- Lynda training videos are also free to DePaul Students, Faculty, and Staff. These training videos focus on business, tech, and web skills, and are a great resource for those interested in developing those skills in preparation for a variety of careers. They also have guides on various software such as Excel, Photoshop, and others.
Chemistry faculty member Professor Greg Kharas has been at DePaul for 25 years, and recently sat down to reflect on his experiences. His reflection is really insightful, but rather than write it all here, we are just going to give some highlights. If you want to hear more, you should sit down to a cup of coffee with Dr. Kharas, which is always enlightening. Below are some paraphrased excerpts from his thoughts.
“Driven by passion for research and education I was fortunate to join in 1992 faculty of DePaul University which encouraged and fully supported my innovative approach of introducing a genuine research experience into a classroom setting. Since that time, undergraduate students enrolled in 10 weeks organic chemistry laboratory course (CHE 235) are involved in individual research projects. In this guided discovery research project each student prepares and characterizes a novel organic compound and makes a polymer from it. Students are very excited to apply knowledge of the reactions they learned in the organic chemistry lecture to practical applications since polymers are a main constituent of our bodies (e.g. polynucleic acids and proteins), our food (starch and protein), our clothes (e.g. polyester and nylon), our houses (wood cellulose, paints, and adhesives). Every year the course is developed where students are guided to follow the common steps of any scientific inquiry: literature search and review, experimentak data collection and analysis of data, and discussion of results.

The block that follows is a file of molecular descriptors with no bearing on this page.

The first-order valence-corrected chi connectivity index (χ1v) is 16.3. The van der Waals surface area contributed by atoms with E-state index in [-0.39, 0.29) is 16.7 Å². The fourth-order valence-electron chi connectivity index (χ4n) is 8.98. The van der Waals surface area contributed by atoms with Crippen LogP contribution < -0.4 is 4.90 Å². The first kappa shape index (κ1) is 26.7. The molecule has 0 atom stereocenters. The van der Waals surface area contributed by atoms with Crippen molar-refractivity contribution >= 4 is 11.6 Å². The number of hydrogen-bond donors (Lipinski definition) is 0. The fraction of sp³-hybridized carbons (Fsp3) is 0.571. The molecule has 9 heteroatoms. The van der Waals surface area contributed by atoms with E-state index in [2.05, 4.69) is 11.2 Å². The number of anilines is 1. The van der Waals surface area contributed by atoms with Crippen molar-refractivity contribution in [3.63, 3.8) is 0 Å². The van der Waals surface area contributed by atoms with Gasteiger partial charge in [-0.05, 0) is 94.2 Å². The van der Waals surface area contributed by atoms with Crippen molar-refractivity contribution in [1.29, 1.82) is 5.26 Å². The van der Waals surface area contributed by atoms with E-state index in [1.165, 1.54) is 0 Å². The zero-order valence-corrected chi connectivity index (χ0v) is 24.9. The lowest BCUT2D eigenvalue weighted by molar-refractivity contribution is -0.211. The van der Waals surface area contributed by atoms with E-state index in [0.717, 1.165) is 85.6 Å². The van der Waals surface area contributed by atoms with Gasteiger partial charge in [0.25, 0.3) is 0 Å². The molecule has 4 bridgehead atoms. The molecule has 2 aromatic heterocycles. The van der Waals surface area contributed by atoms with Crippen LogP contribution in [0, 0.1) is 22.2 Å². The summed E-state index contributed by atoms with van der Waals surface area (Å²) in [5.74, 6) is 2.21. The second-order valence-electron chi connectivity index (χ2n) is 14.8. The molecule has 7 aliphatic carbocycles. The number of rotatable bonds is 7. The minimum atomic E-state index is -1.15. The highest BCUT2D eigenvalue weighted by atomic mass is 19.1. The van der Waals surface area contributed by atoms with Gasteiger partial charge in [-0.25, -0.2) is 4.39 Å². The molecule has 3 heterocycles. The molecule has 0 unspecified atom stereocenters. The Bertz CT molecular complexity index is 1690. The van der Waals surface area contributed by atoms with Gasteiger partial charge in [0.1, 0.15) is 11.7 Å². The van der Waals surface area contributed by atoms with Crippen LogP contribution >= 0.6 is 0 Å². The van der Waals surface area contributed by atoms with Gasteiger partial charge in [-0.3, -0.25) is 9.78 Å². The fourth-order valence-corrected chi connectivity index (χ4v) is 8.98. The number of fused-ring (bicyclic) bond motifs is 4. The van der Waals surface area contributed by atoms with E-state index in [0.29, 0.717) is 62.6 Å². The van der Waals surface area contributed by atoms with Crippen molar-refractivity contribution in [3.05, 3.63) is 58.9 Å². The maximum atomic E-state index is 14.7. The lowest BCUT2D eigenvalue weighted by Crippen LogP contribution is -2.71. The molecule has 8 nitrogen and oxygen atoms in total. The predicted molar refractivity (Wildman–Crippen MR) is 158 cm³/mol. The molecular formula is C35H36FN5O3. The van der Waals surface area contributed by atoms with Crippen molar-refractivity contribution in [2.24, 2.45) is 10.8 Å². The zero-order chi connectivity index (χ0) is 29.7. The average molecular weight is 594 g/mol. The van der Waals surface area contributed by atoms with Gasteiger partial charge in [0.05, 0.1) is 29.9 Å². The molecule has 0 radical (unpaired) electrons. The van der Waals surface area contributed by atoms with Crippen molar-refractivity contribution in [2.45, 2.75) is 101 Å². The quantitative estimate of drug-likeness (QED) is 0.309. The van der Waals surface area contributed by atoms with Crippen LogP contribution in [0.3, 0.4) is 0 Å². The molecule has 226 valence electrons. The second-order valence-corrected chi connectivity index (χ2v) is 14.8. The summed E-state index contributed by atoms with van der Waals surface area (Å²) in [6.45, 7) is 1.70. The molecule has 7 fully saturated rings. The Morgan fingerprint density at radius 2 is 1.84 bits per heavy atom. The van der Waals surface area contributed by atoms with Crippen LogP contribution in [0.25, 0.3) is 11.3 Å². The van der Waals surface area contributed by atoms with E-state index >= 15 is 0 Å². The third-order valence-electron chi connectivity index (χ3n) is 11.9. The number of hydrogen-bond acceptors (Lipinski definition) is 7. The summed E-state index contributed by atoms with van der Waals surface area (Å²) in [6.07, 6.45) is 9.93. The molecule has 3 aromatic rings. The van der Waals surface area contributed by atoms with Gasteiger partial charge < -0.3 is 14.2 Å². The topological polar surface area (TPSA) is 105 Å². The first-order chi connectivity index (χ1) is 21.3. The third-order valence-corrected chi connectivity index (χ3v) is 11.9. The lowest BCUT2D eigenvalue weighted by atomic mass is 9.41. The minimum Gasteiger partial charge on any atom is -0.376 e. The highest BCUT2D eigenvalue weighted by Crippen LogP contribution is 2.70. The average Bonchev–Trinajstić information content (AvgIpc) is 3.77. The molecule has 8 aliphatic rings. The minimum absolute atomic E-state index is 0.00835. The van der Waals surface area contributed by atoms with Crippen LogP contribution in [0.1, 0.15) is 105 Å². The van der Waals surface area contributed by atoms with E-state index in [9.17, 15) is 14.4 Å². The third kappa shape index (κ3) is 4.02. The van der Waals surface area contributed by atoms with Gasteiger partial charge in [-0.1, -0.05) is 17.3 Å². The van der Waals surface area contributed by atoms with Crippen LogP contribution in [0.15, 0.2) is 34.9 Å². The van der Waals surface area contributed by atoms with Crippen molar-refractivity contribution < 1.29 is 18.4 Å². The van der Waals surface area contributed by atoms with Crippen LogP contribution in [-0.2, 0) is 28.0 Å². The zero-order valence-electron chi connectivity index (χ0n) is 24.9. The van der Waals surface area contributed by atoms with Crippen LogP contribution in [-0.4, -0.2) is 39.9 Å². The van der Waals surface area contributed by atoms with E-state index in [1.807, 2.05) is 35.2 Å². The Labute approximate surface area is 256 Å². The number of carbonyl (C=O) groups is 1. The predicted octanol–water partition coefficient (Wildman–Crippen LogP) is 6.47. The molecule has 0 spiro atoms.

These projects promoting discovery based learning are developed every year to integrate students learning experiences with my research interests – which are the design, syntheses, and characterization of novel structures that could serve as a springboard for the further development of novel materials with new properties and applications. Making a novel compound and polymer, not described in the existing chemical literature, is an exciting project for students, and surprisingly, after all these years, still thrilling for me. When I walk from student to student to congratulate them on their discovery I feel very fortunate to be able to share these moments.
Teaching non-science majors to become science-literate and to understand that science is a way of knowing has always been a part of the mission for the Department of Chemistry. One such course that the department has offered over the years is CHE 104 – Chemicals, Drugs and Living Systems. Students take this course to fulfill their liberal studies program’s scientific inquiry (SI) learning domain requirement.
Dr. Lihua Jin, Chair of the Department, recently visited the class to see firsthand how the students of CHE 104 are doing in learning science as a way of knowing. The course is currently taught by Dr. Gwen Baumann. Dr. Baumann is a professional lecturer who joined the department in the fall of 2016. Having received her education at MIT (B.S.) and the Johns Hopkins University (Ph.D.), taught chemistry and other science subjects for two decades at various colleges and universities, Dr. Baumann brings to the class a wealth of knowledge and effective teaching strategies. The focus of the course is on the molecular structure and function of drugs and their use for common diseases and ailments. Students are learning how to think critically about drugs in the world, including everyday common drugs.
When Dr. Jin visited the class on Wednesday, Feb. 22nd…